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Address to the Nation, July 4, 1942

By Franklin Delano Roosevelt



In the dark days of World War II, with the outcome very much in doubt, Independence Day was observed not by fireworks—as nighttime blackouts were observed in all cities and towns—but by extra dedication to the war effort. In this radio address to the nation on July 4, 1942, President Franklin Delano Roosevelt (1882–1945) set the tone.

How does Roosevelt understand the meaning of World War II? How does he understand the traditional meaning of the Fourth of July, and what new significance does it have in the present crisis? How successfully—and by what means—can the message of Independence Day be spread to “all peoples and races and groups and nations, everywhere in the world”? Should it be?

For 166 years this Fourth Day of July has been a symbol to the people of our country of the democratic freedom which our citizens claim as their precious birthright. On this grim anniversary its meaning has spread over the entire globe—focusing the attention of the world upon the modern freedoms for which all the United Nations are now engaged in deadly war.

On the desert sands of Africa, along the thousands of miles of battle lines in Russia, in New Zealand and Australia, and the islands of the Pacific, in war-torn China and all over the seven seas, free men are fighting desperately—and dying—to preserve the liberties and the decencies of modern civilization. And in the overrun and occupied nations of the world, this day is filled with added significance, coming at a time when freedom and religion have been attacked and trampled upon by tyrannies unequaled in human history.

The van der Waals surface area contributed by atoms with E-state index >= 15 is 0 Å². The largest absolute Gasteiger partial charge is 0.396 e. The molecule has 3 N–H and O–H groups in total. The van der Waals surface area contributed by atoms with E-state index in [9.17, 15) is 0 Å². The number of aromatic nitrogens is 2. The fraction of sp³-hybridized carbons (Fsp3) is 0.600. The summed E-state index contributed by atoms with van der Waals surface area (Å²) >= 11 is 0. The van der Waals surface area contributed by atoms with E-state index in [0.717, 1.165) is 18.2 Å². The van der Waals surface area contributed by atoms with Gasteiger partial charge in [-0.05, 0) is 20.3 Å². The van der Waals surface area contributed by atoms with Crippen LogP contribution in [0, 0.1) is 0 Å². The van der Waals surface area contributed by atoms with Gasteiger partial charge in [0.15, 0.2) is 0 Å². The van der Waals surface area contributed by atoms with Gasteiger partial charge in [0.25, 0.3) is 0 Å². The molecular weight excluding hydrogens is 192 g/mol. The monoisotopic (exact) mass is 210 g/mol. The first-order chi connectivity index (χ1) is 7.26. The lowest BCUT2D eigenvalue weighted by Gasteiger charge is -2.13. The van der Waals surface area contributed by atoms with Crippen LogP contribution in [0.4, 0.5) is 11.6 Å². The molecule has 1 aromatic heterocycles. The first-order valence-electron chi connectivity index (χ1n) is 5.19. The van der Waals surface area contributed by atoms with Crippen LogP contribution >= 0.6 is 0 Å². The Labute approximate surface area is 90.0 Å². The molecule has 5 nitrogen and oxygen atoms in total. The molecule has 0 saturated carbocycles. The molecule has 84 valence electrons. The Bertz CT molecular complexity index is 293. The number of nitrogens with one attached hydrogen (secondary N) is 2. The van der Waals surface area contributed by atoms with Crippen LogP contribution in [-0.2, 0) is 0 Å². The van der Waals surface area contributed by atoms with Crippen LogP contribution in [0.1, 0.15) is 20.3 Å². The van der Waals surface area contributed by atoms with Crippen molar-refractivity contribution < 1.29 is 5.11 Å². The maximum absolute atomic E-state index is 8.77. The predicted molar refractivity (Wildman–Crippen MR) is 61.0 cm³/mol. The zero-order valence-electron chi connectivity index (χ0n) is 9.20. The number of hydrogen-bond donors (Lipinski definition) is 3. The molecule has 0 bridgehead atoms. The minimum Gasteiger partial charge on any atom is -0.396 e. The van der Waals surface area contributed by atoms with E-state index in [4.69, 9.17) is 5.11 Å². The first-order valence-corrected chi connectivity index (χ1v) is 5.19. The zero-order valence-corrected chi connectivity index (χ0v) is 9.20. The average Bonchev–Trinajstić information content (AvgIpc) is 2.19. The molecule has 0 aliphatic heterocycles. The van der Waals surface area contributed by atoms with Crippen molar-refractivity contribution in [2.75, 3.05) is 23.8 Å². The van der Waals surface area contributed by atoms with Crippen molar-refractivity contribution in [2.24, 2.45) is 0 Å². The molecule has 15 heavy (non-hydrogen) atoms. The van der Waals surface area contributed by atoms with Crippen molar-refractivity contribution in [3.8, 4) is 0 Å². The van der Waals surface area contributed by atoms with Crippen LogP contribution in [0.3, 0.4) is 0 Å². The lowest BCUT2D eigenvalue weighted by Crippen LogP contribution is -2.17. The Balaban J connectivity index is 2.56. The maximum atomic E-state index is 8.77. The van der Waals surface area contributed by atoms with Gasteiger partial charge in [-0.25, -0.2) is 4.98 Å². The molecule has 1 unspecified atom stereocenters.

Never since it first was created in Philadelphia, has this anniversary come in times so dangerous to everything for which it stands. We celebrate it this year, not in the fireworks of make-believe but in the death-dealing reality of tanks and planes and guns and ships. We celebrate it also by running without interruption the assembly lines which turn out these weapons to be shipped to all the embattled points of the globe. Not to waste one hour, not to stop one shot, not to hold back one blow—that is the way to mark our great national holiday in this year of 1942.

To the weary, hungry, unequipped Army of the American Revolution, the Fourth of July was a tonic of hope and inspiration. So is it now. The tough, grim men who fight for freedom in this dark hour take heart in its message—the assurance of the right to liberty under God—for all peoples and races and groups and nations, everywhere in the world.

Return to The Meaning of Independence Day.

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